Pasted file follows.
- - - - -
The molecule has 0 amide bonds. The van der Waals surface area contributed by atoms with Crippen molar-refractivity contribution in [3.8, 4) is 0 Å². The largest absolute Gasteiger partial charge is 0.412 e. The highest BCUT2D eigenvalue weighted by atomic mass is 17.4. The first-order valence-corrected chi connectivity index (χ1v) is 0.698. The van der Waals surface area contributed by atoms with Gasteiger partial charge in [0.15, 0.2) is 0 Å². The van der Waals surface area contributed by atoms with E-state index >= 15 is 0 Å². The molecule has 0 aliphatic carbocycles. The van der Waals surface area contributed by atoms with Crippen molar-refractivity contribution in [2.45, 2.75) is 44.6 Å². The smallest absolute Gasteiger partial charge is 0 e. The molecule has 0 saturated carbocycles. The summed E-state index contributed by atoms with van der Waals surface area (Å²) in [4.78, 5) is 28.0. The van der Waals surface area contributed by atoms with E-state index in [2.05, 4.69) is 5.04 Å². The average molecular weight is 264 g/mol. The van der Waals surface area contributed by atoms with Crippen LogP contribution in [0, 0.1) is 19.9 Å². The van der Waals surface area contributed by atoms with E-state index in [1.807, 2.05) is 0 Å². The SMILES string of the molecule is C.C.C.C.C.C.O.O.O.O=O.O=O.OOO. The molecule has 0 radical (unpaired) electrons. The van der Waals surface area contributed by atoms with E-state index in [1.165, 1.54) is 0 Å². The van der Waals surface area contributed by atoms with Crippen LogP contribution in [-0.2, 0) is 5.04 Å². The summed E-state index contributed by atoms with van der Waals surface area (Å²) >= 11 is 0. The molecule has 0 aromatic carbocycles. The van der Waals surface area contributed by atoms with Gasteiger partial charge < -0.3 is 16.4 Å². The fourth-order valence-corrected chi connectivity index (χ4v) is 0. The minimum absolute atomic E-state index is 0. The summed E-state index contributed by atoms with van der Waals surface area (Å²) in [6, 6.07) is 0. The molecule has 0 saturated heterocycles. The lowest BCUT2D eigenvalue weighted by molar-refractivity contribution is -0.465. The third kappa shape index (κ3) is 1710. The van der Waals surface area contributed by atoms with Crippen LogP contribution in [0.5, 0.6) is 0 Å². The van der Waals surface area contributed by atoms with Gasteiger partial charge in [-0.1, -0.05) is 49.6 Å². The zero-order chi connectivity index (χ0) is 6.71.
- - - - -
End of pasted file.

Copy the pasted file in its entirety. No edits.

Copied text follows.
The molecule has 0 amide bonds. The van der Waals surface area contributed by atoms with Crippen molar-refractivity contribution in [3.8, 4) is 0 Å². The largest absolute Gasteiger partial charge is 0.412 e. The highest BCUT2D eigenvalue weighted by atomic mass is 17.4. The first-order valence-corrected chi connectivity index (χ1v) is 0.698. The van der Waals surface area contributed by atoms with Gasteiger partial charge in [0.15, 0.2) is 0 Å². The van der Waals surface area contributed by atoms with E-state index >= 15 is 0 Å². The molecule has 0 aliphatic carbocycles. The van der Waals surface area contributed by atoms with Crippen molar-refractivity contribution in [2.45, 2.75) is 44.6 Å². The smallest absolute Gasteiger partial charge is 0 e. The molecule has 0 saturated carbocycles. The summed E-state index contributed by atoms with van der Waals surface area (Å²) in [4.78, 5) is 28.0. The van der Waals surface area contributed by atoms with E-state index in [2.05, 4.69) is 5.04 Å². The average molecular weight is 264 g/mol. The van der Waals surface area contributed by atoms with Crippen LogP contribution in [0, 0.1) is 19.9 Å². The van der Waals surface area contributed by atoms with E-state index in [1.807, 2.05) is 0 Å². The SMILES string of the molecule is C.C.C.C.C.C.O.O.O.O=O.O=O.OOO. The molecule has 0 radical (unpaired) electrons. The van der Waals surface area contributed by atoms with E-state index in [1.165, 1.54) is 0 Å². The van der Waals surface area contributed by atoms with Crippen LogP contribution in [-0.2, 0) is 5.04 Å². The summed E-state index contributed by atoms with van der Waals surface area (Å²) >= 11 is 0. The molecule has 0 aromatic carbocycles. The van der Waals surface area contributed by atoms with Gasteiger partial charge < -0.3 is 16.4 Å². The fourth-order valence-corrected chi connectivity index (χ4v) is 0. The minimum absolute atomic E-state index is 0. The summed E-state index contributed by atoms with van der Waals surface area (Å²) in [6, 6.07) is 0. The molecule has 0 saturated heterocycles. The lowest BCUT2D eigenvalue weighted by molar-refractivity contribution is -0.465. The third kappa shape index (κ3) is 1710. The van der Waals surface area contributed by atoms with Crippen LogP contribution in [0.5, 0.6) is 0 Å². The van der Waals surface area contributed by atoms with Gasteiger partial charge in [-0.1, -0.05) is 49.6 Å². The zero-order chi connectivity index (χ0) is 6.71.